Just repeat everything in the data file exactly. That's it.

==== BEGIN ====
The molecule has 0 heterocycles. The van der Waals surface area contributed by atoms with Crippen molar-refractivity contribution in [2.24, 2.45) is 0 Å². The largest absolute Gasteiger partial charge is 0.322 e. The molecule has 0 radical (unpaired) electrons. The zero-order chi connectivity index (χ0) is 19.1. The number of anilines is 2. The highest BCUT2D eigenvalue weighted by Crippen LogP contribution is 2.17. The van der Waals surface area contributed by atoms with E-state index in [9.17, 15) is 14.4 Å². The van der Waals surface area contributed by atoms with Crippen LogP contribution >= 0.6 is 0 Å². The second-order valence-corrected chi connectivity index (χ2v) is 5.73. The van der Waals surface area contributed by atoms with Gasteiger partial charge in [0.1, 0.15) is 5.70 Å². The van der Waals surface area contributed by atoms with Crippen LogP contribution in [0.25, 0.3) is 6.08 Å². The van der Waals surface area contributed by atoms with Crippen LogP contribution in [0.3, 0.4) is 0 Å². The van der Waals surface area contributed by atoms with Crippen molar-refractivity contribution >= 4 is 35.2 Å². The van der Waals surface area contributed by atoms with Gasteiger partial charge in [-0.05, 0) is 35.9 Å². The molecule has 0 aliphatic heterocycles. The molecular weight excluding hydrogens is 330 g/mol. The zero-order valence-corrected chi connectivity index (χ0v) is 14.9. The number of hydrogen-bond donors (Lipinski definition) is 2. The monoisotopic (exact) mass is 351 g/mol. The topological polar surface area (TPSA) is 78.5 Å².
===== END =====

The molecule has 0 heterocycles. The van der Waals surface area contributed by atoms with Crippen molar-refractivity contribution in [2.24, 2.45) is 0 Å². The largest absolute Gasteiger partial charge is 0.322 e. The molecule has 0 radical (unpaired) electrons. The zero-order chi connectivity index (χ0) is 19.1. The number of anilines is 2. The highest BCUT2D eigenvalue weighted by Crippen LogP contribution is 2.17. The van der Waals surface area contributed by atoms with E-state index in [9.17, 15) is 14.4 Å². The van der Waals surface area contributed by atoms with Crippen LogP contribution >= 0.6 is 0 Å². The second-order valence-corrected chi connectivity index (χ2v) is 5.73. The van der Waals surface area contributed by atoms with Gasteiger partial charge in [0.1, 0.15) is 5.70 Å². The van der Waals surface area contributed by atoms with Crippen LogP contribution in [0.25, 0.3) is 6.08 Å². The van der Waals surface area contributed by atoms with Crippen LogP contribution in [0.3, 0.4) is 0 Å². The van der Waals surface area contributed by atoms with Crippen molar-refractivity contribution >= 4 is 35.2 Å². The van der Waals surface area contributed by atoms with Gasteiger partial charge in [-0.05, 0) is 35.9 Å². The molecule has 0 aliphatic heterocycles. The molecular weight excluding hydrogens is 330 g/mol. The zero-order valence-corrected chi connectivity index (χ0v) is 14.9. The number of hydrogen-bond donors (Lipinski definition) is 2. The monoisotopic (exact) mass is 351 g/mol. The topological polar surface area (TPSA) is 78.5 Å².